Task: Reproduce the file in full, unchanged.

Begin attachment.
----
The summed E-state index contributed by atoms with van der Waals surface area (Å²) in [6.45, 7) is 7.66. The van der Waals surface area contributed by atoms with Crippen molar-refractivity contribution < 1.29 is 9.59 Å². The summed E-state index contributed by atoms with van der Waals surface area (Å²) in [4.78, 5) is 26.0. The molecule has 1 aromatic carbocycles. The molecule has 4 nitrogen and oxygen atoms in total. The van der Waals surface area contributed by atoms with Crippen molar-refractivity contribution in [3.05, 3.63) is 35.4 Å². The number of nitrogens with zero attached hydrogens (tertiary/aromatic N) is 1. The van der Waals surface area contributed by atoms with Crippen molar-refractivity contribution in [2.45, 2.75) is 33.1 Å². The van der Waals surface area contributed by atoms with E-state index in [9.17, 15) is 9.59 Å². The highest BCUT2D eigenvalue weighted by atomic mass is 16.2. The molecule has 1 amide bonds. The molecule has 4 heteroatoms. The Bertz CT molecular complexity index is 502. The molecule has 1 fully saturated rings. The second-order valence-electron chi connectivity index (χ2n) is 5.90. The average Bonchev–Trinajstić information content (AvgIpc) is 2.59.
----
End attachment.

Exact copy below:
The summed E-state index contributed by atoms with van der Waals surface area (Å²) in [6.45, 7) is 7.66. The van der Waals surface area contributed by atoms with Crippen molar-refractivity contribution < 1.29 is 9.59 Å². The summed E-state index contributed by atoms with van der Waals surface area (Å²) in [4.78, 5) is 26.0. The molecule has 1 aromatic carbocycles. The molecule has 4 nitrogen and oxygen atoms in total. The van der Waals surface area contributed by atoms with Crippen molar-refractivity contribution in [3.05, 3.63) is 35.4 Å². The number of nitrogens with zero attached hydrogens (tertiary/aromatic N) is 1. The van der Waals surface area contributed by atoms with Crippen molar-refractivity contribution in [2.45, 2.75) is 33.1 Å². The van der Waals surface area contributed by atoms with E-state index in [9.17, 15) is 9.59 Å². The highest BCUT2D eigenvalue weighted by atomic mass is 16.2. The molecule has 1 amide bonds. The molecule has 4 heteroatoms. The Bertz CT molecular complexity index is 502. The molecule has 1 fully saturated rings. The second-order valence-electron chi connectivity index (χ2n) is 5.90. The average Bonchev–Trinajstić information content (AvgIpc) is 2.59.